Free, confidential and easily treated: Graham Health Center offers STD testing

Taylor McDaniel, Staff Reporter

One in two people will get a sexually transmitted disease by the time they are 25 years old.

In fact, the STDs gonorrhea and chlamydia reached an all-time high in 2017. This was the fourth year in a row these infections had rapidly increased in the United States. Nancy Jansen, director of the Graham Health Center, confirmed the number of cases is rising for both STDs.

STDs are on the rise despite young people having less sex, according to the Archives of Sexual Behavior journal.


There are many theories: from the increase in casual dating apps like Tinder and Grindr, to the rise in high-risk sexual behaviors associated with opioid use and addiction, and the fact that fewer people are wearing condoms while participating in sex. Condoms are the only way to prevent STDs — other than not having sex at all — and that not only includes vaginal sex, but oral and anal as well.

In a 2017 survey of Oakland University students by the American College Health Association, of those who reported participating in vaginal intercourse, only 61.7% used a condom as a form of contraception, leaving the other roughly 40% of students vulnerable.

“Honestly, what I really think it has to do with is that people engage in risky behaviors a lot of times because they think it won’t happen to them,” said Dr. Annette Feravich, a special lecturer at OU.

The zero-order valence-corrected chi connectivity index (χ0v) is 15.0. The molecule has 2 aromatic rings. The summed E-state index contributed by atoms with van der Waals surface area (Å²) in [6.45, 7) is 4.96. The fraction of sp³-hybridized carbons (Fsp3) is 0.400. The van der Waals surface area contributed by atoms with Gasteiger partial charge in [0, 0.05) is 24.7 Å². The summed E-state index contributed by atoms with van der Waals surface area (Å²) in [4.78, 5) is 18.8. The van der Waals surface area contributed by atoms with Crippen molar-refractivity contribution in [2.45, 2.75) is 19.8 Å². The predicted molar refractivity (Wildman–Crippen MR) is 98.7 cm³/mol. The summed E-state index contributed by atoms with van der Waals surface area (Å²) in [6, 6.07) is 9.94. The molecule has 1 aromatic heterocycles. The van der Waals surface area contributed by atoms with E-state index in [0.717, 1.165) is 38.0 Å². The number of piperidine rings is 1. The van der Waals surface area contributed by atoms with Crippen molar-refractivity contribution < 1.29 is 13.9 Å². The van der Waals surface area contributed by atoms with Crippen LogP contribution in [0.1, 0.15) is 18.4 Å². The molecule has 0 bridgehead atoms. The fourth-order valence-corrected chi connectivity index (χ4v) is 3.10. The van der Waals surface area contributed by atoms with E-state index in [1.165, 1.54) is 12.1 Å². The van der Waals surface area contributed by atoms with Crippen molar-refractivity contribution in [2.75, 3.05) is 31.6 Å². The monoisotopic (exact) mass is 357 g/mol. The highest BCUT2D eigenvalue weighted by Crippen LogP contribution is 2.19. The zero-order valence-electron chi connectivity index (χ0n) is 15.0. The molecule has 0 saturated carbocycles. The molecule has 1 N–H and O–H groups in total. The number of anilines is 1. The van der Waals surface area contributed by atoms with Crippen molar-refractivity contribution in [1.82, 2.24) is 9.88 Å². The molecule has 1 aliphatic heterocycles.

Luckily, the Graham Health Center on campus provides free urine testing for chlamydia and gonorrhea — the first and second most common notifiable conditions in the United States, respectively. The free testing is provided by the Center for Disease Control and Prevention.

Between July 2018 and July 2019, 272 people took the test. Out of these almost 300 people, 14% tested positive for either chlamydia or gonorrhea. These diseases are often easily treatable, though they have serious and permanent consequences if left undetected. 

For women, both chlamydia and gonorrhea can lead to pelvic inflammatory disease (PID), an infection of a woman’s reproductive organs. If not caught early, severe consequences of PID can lead to long-term pelvic/abdominal pain, Fallopian tubal blockage, ectopic pregnancy (pregnancy occurring outside the womb) and infertility. Although rare, men can also become sterile from an untreated STD. 

Jansen said the U.S. Preventive Services Task Force recommends sexually active people — especially women ages 15-24 — get tested once a year.

Testing at the GHC is available any time the office is open. There is a short form to fill out, you give a urine sample — be sure to leave an hour between the last time you urinate and supply the sample — and then you’re all set. 

The office will contact you if the results are positive to get you in right away for treatment ($10 for medication in office). Jansen also mentioned that if a patient is uncomfortable with the office contacting them, the patient can reach out instead. 

“Once you begin treatment, [STDs] are eliminated from your body within seven days, if not sooner,” Jansen said.

Simple, easy, quick, classified and convenient — it just takes a few minutes to prevent potentially lifelong problems. Plus, you get a sticker on your way out.

The GHC will be hosting a sexual health expo on Thursday, Sept. 12 that includes additional information on on-campus resources for sexual health, as well as free STD testing. For more information on the Graham Health Center and other upcoming events hosted by the center, visit